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The two RV Gypsies at Jones Gap State Park
303 Jones Gap Road
Marietta, SC 29661
phone '864.836.3647

Wednesday, March 10, 2021

To visit Jones Gap before 2 p.m. on Fridays, Saturdays or Sundays, on the day before your visit, you need to pay $5 and reserve one of the 30 parking spots available. This parking fee is in addition to the visiting fee. Since it was a Wednesday, the Two RV Gypsies did not call ahead and almost didn't get into the park.

USA map showing location of SCSC map showing location of Mariette

Jones Gap State park is in northern Greenville County, near Marietta. The 3,964-acre park includes the headwaters of the Middle Saluda River, and along with nearby Caesars Head State Park, it is administered by the State Department of Parks, Recreation, and Tourism as part of the Mountain Bridge Wilderness. Jones Gap State Park ranges in elevation from 1,000 to 3,000 feet.

Jones Gap Mountain Bridge Wilderness area sign Jones Gap Mountain Bridge Wilderness area sign

Just before entering the admission gate, Lee Duquette (while driving) noticed a waterfall way up on the mountain top. He stopped the car and Karen Duquette took a quick photo. (It is the black spot centered at the top with white streaks flowing down it).

waterfall up on the mountain top Jones Gap Admission prices and hours

The Two RV Gypsies almost did not get admitted into the park because it was at capacity by noon on this Wednesday. But they were thankful that they did get in. When they parked their car in the last available parking site, Karen Duquette took a picture from each side of a small bridge.

stream stream

Below: The Middle Saluda River, South Carolina's first state-designated scenic river, runs through the park as does The Eastern Continental Divide.

The Eastern Continental Divide sign The Eastern Continental Divide

Below: Often, Lee Duquette sees unusual shapes, designs, or faces in various object. On this giant bolder, he saw two eyes and a smiling mouth.

a smiling boulder a smiling boulder

Below: From a different point of view, the side of the big rock looked like a sharks head to Lee.

a smiling boulder a smiling boulder
divider rocks
Environmental Innovation sign

Jones Gap is also the site of the partially restored Cleveland Fish Hatchery, South Carolina's first fish hatchery which operated between 1931 and 1962. On this date, the two RV Gypsies did not see any fish here, but they enjoyed the signs.

Cleveland Fish Hatchery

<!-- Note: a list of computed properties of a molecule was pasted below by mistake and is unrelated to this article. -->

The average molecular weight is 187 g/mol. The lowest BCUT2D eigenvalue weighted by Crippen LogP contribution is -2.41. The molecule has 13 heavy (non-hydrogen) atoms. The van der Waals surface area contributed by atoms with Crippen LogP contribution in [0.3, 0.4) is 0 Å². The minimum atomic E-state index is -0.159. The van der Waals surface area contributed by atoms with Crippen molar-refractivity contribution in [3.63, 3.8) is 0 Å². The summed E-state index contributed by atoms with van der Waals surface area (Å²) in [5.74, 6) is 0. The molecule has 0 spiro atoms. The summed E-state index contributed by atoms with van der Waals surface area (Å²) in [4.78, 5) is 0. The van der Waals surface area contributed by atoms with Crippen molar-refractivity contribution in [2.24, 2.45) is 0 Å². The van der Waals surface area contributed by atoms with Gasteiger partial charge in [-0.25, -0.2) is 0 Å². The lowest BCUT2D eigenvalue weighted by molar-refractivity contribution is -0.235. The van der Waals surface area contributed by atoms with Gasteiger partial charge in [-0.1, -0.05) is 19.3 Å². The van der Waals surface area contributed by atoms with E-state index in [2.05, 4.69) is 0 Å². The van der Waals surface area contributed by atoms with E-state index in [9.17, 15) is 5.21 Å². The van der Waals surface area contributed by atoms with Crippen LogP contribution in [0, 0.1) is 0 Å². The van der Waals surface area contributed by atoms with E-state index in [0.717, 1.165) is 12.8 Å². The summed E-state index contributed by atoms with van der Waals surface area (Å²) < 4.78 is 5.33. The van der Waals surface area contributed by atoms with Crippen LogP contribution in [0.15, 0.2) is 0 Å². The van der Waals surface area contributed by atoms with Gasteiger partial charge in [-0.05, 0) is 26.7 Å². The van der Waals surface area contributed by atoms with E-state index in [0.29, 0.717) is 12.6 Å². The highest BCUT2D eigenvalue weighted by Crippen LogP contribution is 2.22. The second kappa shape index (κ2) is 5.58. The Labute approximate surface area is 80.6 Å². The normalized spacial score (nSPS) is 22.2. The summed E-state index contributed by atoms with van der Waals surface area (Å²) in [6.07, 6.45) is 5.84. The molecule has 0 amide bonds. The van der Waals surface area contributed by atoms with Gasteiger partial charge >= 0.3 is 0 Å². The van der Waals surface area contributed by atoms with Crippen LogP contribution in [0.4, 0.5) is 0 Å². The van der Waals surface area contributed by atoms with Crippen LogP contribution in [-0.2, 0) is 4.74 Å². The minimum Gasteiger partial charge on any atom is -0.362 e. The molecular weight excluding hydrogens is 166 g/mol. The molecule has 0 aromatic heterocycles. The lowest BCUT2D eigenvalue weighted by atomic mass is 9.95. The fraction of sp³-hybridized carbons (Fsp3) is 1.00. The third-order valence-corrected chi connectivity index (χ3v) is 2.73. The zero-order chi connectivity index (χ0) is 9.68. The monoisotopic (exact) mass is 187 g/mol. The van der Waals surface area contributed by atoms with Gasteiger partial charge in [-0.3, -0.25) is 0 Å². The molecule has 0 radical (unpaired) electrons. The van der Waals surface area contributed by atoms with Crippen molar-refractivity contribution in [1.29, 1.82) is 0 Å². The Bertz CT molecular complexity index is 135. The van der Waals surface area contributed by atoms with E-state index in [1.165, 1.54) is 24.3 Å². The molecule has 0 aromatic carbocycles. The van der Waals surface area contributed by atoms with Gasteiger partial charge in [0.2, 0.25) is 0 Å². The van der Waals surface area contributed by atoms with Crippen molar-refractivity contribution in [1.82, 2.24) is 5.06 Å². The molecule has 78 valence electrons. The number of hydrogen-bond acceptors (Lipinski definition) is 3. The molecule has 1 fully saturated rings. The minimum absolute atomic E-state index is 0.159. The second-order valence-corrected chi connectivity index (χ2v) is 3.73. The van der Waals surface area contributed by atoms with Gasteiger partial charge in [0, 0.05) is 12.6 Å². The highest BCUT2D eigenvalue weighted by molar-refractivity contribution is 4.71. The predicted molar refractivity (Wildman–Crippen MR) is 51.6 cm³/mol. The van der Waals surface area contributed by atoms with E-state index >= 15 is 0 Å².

Trout of Southern Appalachia sign

Then the two RV Gypsies found a nice picnic table by the water and they enjoyed a light lunch with a nice view before starting their hike.

picnic view picnic view
informative sign informative sign
picnic view picnic view

While eating lunch, the two RV Gypsies noticed a walk bridge a short distance away, and Karen Duquette wanted to investigate the area.

walk-over bridge

Below: Two panorama photos showing the bridge from each side, plus the picnic table where the Two RV Gypsies enjoyed their lunch.


Karen Duquette wanted a view from the bridge, while Lee enjoyed the view from the side of the bridge.

Karen Duquette on the walk-over bridge Karen Duquette on the walk-over bridge
walk-over bridge walk-over bridge

The two RV Gypsies watched this young person contemplating jumping across the river. He was very hesitant, but his two friends who where standing on the bridge just kept encouraging him. He finally made the jump.

dude afraid to cross the river dude jumped across the river

Below: View by the bridge

A nice, clean restroom was open.

View by the bridge restrooms


While near the beginning of the trail, the two RV Gypsies noticed that backcountry trail side camping is allowed at designated sites.

The Palmetto Trail map
sign: The Road that Solomon Built

Below: This is a 5.3 mile trail, round trip, with an estimated time of 1 hour 44 minutes each way. It is rated "Moderate" but Lee Duquette called it "Strenuous" because each step must be taken with caution. Karen Duquette noted that extreme caution is needed when walking over the big rocks. And even the little rocks could cause a sprained ankle.

As the two RV Gypsies began the hike, it was a nice enough trail, but soon became rocky.

Note: Rainbow Falls is nearby, but even more strenuous. The two RV Gypsies met younger people who did not like that trail and turned around.

the beginning trail to Jones Gap waterfall Lee Duquette on the hiking trail

Below: Views of the flowing water alongside the trail.